I’m putting this all under a cut, because it’s supposed to be a nice holiday today for people.
This is not a nice post.
This, in fact, is something of a recollection of very misguided patriotism.
TVTropes.org has a concept called Nightmare Fuel.
Nightmare Fuel, as we mean it here, are those things that scared the pants off you as a kid, though it wasn’t meant to: something that was meant to either amuse, entertain, or be only slightly scary to the audience. In execution, they’re so trauma-inducing that they may cause even adults to void themselves in terror. For young children, media can be a minefield of this kind of stuff, as unexpected or over-the-top scary moments can crop up out of nowhere in everything from grade-school plays to beer ads.
This is July 4th for me. Is it the fireworks? Is it simply that it’s a holiday? Well, yes, but there’s more to it, as always.
On TVTropes.org, Nightmare Fuel is further expanded into High Octane Nightmare Fuel, which is stuff that is supposed to terrify you, and over-achieves.
This is definitely July 4th for me. This is why:
My father always spent a lot of time during the holidays, every holiday, trying to provide a natural, Americanized experience. That was one of his tics; he loved America, he fought for America in the Vietnam War, and, in spite of everything, he passed his love of America down to me.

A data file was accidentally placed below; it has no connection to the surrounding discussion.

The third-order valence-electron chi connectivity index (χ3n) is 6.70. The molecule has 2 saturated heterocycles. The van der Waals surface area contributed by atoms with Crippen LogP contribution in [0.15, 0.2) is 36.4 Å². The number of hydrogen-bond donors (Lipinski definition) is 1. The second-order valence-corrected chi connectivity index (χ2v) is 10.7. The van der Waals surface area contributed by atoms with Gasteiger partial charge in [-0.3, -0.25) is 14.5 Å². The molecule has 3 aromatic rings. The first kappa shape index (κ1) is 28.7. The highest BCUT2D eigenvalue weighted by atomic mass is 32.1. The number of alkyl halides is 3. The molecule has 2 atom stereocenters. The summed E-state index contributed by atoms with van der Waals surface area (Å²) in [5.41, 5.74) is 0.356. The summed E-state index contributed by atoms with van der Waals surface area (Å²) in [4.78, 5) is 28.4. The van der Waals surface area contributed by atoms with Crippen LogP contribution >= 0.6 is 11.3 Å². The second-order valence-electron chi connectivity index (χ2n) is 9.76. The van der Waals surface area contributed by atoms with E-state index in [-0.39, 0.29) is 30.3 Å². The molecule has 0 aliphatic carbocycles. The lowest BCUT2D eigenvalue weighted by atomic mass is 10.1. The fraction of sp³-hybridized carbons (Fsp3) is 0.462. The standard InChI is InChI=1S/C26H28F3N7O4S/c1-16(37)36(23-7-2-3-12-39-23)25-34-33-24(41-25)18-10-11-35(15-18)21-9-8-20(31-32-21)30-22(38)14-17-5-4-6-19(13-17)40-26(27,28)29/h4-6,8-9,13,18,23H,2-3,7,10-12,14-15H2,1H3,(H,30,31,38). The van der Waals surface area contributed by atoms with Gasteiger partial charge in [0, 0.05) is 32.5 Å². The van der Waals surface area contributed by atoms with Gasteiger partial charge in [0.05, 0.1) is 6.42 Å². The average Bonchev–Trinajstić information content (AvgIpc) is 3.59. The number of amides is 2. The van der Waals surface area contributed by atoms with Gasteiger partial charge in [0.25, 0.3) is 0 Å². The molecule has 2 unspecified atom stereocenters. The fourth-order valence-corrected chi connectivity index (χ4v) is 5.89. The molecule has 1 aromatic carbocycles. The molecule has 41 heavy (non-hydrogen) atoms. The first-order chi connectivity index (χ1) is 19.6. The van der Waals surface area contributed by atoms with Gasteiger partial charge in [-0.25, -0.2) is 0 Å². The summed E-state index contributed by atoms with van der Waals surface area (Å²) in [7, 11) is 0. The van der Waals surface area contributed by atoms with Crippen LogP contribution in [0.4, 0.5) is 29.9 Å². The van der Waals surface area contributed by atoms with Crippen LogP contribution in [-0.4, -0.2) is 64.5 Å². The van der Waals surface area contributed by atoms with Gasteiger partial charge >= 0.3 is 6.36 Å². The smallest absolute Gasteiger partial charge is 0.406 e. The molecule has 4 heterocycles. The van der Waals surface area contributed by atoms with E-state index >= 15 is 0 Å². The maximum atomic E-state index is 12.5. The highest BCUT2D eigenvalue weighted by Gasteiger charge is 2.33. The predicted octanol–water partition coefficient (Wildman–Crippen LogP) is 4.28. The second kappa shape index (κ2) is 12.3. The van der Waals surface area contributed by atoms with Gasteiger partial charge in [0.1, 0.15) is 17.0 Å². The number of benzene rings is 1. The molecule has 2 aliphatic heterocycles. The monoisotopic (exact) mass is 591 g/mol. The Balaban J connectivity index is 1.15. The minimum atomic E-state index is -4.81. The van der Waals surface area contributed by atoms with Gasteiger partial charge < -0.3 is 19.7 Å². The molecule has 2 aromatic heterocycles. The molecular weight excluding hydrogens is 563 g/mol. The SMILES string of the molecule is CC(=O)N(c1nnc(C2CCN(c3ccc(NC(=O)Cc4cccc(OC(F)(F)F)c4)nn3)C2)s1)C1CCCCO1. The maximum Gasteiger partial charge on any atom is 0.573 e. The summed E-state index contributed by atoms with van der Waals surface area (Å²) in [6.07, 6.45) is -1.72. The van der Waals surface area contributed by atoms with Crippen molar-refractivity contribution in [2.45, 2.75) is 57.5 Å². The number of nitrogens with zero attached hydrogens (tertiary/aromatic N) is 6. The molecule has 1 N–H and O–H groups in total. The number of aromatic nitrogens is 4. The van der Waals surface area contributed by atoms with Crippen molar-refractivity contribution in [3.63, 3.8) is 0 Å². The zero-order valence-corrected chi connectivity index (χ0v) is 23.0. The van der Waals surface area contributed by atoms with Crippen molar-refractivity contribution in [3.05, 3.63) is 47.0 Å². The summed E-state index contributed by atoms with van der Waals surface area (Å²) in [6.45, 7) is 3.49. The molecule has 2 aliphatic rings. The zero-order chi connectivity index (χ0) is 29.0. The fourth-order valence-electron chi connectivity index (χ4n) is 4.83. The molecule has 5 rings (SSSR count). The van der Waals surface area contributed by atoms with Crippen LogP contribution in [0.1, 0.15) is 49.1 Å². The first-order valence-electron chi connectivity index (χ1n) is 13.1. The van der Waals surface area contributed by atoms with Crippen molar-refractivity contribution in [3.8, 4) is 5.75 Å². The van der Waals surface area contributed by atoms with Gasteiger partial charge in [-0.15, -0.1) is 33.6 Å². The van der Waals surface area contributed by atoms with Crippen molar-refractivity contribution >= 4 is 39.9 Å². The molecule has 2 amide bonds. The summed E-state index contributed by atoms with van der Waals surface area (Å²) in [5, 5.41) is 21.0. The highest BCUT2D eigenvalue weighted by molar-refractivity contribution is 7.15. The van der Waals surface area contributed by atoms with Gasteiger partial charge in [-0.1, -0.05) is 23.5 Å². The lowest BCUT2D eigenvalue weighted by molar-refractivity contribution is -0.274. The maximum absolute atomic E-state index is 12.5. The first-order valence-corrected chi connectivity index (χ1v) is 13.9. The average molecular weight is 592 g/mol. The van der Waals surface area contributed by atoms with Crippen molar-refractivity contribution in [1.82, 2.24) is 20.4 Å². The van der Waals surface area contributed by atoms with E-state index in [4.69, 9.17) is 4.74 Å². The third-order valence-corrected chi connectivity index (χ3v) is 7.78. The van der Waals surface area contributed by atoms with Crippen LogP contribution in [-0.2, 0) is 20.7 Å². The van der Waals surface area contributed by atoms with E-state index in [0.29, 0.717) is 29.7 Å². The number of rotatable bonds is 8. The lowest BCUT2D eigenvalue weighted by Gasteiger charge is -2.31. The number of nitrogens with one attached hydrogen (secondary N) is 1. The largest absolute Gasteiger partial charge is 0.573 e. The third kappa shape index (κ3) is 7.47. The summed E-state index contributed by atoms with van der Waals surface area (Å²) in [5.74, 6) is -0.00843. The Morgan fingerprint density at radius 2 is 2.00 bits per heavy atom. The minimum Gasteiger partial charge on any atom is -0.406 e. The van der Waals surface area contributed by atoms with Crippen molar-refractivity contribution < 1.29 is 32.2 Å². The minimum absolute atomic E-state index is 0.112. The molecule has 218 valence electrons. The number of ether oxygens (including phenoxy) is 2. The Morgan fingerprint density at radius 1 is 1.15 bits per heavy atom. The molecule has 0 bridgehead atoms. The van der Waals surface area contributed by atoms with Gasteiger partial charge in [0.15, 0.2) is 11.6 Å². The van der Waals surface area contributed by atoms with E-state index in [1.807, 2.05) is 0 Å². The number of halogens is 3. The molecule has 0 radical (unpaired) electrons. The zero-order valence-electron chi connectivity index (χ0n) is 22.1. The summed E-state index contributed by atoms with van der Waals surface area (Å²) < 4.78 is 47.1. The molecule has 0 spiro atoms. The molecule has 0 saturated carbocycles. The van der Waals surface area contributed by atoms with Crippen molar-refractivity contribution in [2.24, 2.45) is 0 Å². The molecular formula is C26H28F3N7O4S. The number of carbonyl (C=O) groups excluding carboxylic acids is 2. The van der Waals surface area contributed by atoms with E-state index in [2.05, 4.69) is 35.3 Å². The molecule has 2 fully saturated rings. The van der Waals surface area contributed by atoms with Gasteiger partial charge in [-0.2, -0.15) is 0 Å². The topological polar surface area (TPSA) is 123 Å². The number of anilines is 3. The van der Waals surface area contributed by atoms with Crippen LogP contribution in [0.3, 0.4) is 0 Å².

But America rejected him—it was after the war, after all, when Vietnamese were, well, you know or can guess the rest. Those attitudes persisted for years after the war, and I meet it again sometimes when I run into Vietnam veterans; something over a decade ago, one of whom told me that if I didn’t love America, I should get the hell out of the country. Fortunately, I love America; I just, perhaps, don’t look like I should.
Nowhere was my father’s unrequited love for this country worse than July 4th. It would have been better if he understood more about America, I suppose; his understanding was superficial for reasons I can only vaguely imagine (or rather, reasons I don’t want to imagine). For instance, he always thought the White House was named that way because only whites would ever become president. 1 And he never watched sitcoms, which, while being a bit misguided themselves, would have helped. Also, documentaries were really messed up in the 60s, 70s, and 80s with respect to the war, and he watched those pretty reliably, maybe to try to find out what he did wrong.